Continuous fraction

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The same as continued fraction, i.e. an expression of the form


are finite or infinite sequences of complex numbers or functions. For continued fractions one uses the notation


As a rule, it is assumed that the sequences and are such that for all , ,

(The are defined recursively, with , .)


In translations the phrase continuous fraction occurs occasionally instead of continued fraction.

The notation (*) is due to A. Pringsheim, cf. [a1] for other notations.

The number or function obtained by evaluation of the truncation

is called the -th convergent of the continued fraction. It equals where satisfy the recursion given above (with ) and starting values , ; , . If the convergents tend to a limit as , one says that the continued fraction converges.

Continued fractions play an important role in number theory, in particular in Diophantine approximation, where , , in ergodic theory, again with , and in numerical mathematics, where are rational functions. Famous examples of explicit continued fractions are those for hypergeometric functions such as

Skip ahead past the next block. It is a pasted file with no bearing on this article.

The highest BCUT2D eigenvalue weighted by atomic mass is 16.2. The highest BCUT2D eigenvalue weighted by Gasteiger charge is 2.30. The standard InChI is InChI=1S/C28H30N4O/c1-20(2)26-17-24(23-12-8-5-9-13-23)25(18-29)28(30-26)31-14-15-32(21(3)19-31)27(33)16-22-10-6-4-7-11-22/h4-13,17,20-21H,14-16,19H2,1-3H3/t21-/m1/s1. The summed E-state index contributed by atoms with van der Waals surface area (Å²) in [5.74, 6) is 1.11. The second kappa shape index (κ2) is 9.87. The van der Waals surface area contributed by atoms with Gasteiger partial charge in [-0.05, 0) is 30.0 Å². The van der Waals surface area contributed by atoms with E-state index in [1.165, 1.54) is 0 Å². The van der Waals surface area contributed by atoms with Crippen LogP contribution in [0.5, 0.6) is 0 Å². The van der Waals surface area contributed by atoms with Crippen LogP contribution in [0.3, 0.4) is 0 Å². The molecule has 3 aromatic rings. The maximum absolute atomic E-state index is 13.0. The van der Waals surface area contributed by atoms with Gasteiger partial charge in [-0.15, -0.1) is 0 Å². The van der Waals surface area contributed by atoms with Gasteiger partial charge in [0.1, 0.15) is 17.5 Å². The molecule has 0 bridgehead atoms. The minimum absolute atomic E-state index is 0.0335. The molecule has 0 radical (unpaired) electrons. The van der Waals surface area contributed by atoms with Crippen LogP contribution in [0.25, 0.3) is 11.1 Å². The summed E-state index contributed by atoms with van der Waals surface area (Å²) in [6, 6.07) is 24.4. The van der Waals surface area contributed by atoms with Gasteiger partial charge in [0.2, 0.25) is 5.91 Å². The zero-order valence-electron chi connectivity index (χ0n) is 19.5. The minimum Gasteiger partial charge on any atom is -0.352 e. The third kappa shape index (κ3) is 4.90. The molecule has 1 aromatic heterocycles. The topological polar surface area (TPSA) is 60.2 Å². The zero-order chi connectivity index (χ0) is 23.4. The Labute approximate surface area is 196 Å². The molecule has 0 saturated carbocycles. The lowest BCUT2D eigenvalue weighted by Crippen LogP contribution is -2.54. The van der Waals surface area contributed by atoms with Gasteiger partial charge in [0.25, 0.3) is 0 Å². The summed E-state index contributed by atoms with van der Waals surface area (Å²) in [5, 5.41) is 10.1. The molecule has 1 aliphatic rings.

whose corresponding 's are orthogonal polynomials. In number theory the most famous is the golden ratio

Good introductions to continued fractions in number theory are [a1], Chapt. X, [a2], in numerical mathematics [a3], and generally [a4].


[a1] G.H. Hardy, E.M. Wright, "An introduction to the theory of numbers" , Oxford Univ. Press (1979) pp. Chapts. 5; 7; 8
[a2] A.Ya. [A.Ya. Khinchin] Khintchine, "Kettenbrüche" , Teubner (1956) (Translated from Russian)
[a3] H.S. Wall, "Continued fractions" , v. Nostrand (1948)
[a4] O. Perron, "Die Lehre von den Kettenbrüche" , 1–2 , Teubner (1954)
How to Cite This Entry:
Continuous fraction. O.A. Ivanova (originator), Encyclopedia of Mathematics. URL:
This text originally appeared in Encyclopedia of Mathematics - ISBN 1402006098